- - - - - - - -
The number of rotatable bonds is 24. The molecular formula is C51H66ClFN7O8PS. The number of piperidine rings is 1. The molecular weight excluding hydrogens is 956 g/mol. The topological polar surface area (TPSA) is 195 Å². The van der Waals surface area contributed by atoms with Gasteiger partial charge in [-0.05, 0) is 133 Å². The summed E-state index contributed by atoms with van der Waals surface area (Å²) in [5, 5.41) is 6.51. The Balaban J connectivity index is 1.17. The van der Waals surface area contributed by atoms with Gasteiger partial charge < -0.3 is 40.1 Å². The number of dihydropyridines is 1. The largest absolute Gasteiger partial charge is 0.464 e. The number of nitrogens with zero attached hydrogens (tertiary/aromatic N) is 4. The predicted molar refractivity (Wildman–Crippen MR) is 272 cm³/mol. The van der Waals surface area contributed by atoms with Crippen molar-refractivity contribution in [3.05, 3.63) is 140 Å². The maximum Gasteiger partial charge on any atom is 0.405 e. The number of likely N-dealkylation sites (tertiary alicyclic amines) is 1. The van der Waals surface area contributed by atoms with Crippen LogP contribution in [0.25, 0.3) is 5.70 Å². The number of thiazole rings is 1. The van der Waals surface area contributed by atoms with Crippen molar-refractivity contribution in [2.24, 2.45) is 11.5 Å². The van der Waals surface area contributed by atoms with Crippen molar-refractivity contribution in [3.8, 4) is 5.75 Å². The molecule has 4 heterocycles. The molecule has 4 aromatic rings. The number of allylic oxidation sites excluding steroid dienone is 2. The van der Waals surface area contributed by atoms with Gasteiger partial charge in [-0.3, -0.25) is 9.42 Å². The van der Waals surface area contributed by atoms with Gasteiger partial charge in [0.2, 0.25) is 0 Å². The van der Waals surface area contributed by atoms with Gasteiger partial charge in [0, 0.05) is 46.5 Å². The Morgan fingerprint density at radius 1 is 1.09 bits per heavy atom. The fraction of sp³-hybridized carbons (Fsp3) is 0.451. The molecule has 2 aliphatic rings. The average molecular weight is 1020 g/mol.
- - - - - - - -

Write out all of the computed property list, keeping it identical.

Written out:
The number of rotatable bonds is 24. The molecular formula is C51H66ClFN7O8PS. The number of piperidine rings is 1. The molecular weight excluding hydrogens is 956 g/mol. The topological polar surface area (TPSA) is 195 Å². The van der Waals surface area contributed by atoms with Gasteiger partial charge in [-0.05, 0) is 133 Å². The summed E-state index contributed by atoms with van der Waals surface area (Å²) in [5, 5.41) is 6.51. The Balaban J connectivity index is 1.17. The van der Waals surface area contributed by atoms with Gasteiger partial charge < -0.3 is 40.1 Å². The number of dihydropyridines is 1. The largest absolute Gasteiger partial charge is 0.464 e. The number of nitrogens with zero attached hydrogens (tertiary/aromatic N) is 4. The predicted molar refractivity (Wildman–Crippen MR) is 272 cm³/mol. The van der Waals surface area contributed by atoms with Crippen molar-refractivity contribution in [3.05, 3.63) is 140 Å². The maximum Gasteiger partial charge on any atom is 0.405 e. The number of likely N-dealkylation sites (tertiary alicyclic amines) is 1. The van der Waals surface area contributed by atoms with Crippen LogP contribution in [0.25, 0.3) is 5.70 Å². The number of thiazole rings is 1. The van der Waals surface area contributed by atoms with Crippen molar-refractivity contribution in [2.24, 2.45) is 11.5 Å². The van der Waals surface area contributed by atoms with Crippen molar-refractivity contribution in [3.8, 4) is 5.75 Å². The molecule has 4 heterocycles. The molecule has 4 aromatic rings. The number of allylic oxidation sites excluding steroid dienone is 2. The van der Waals surface area contributed by atoms with Gasteiger partial charge in [-0.3, -0.25) is 9.42 Å². The van der Waals surface area contributed by atoms with Gasteiger partial charge in [0.2, 0.25) is 0 Å². The van der Waals surface area contributed by atoms with Gasteiger partial charge in [0, 0.05) is 46.5 Å². The Morgan fingerprint density at radius 1 is 1.09 bits per heavy atom. The fraction of sp³-hybridized carbons (Fsp3) is 0.451. The molecule has 2 aliphatic rings. The average molecular weight is 1020 g/mol.